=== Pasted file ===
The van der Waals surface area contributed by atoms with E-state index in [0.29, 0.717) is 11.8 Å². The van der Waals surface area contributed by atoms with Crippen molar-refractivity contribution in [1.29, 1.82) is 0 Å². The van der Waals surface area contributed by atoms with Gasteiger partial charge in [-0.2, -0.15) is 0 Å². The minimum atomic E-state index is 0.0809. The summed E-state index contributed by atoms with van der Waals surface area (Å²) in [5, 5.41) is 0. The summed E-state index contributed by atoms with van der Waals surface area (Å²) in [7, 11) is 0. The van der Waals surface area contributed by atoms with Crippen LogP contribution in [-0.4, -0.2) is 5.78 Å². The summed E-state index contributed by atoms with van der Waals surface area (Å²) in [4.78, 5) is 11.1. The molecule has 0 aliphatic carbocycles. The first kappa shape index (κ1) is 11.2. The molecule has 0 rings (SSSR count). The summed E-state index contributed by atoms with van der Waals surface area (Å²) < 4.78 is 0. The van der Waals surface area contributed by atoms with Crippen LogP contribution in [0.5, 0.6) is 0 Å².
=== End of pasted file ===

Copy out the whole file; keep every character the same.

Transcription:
The van der Waals surface area contributed by atoms with E-state index in [0.29, 0.717) is 11.8 Å². The van der Waals surface area contributed by atoms with Crippen molar-refractivity contribution in [1.29, 1.82) is 0 Å². The van der Waals surface area contributed by atoms with Gasteiger partial charge in [-0.2, -0.15) is 0 Å². The minimum atomic E-state index is 0.0809. The summed E-state index contributed by atoms with van der Waals surface area (Å²) in [5, 5.41) is 0. The summed E-state index contributed by atoms with van der Waals surface area (Å²) in [7, 11) is 0. The van der Waals surface area contributed by atoms with Crippen LogP contribution in [-0.4, -0.2) is 5.78 Å². The summed E-state index contributed by atoms with van der Waals surface area (Å²) in [4.78, 5) is 11.1. The molecule has 0 aliphatic carbocycles. The first kappa shape index (κ1) is 11.2. The molecule has 0 rings (SSSR count). The summed E-state index contributed by atoms with van der Waals surface area (Å²) < 4.78 is 0. The van der Waals surface area contributed by atoms with Crippen LogP contribution in [0.5, 0.6) is 0 Å².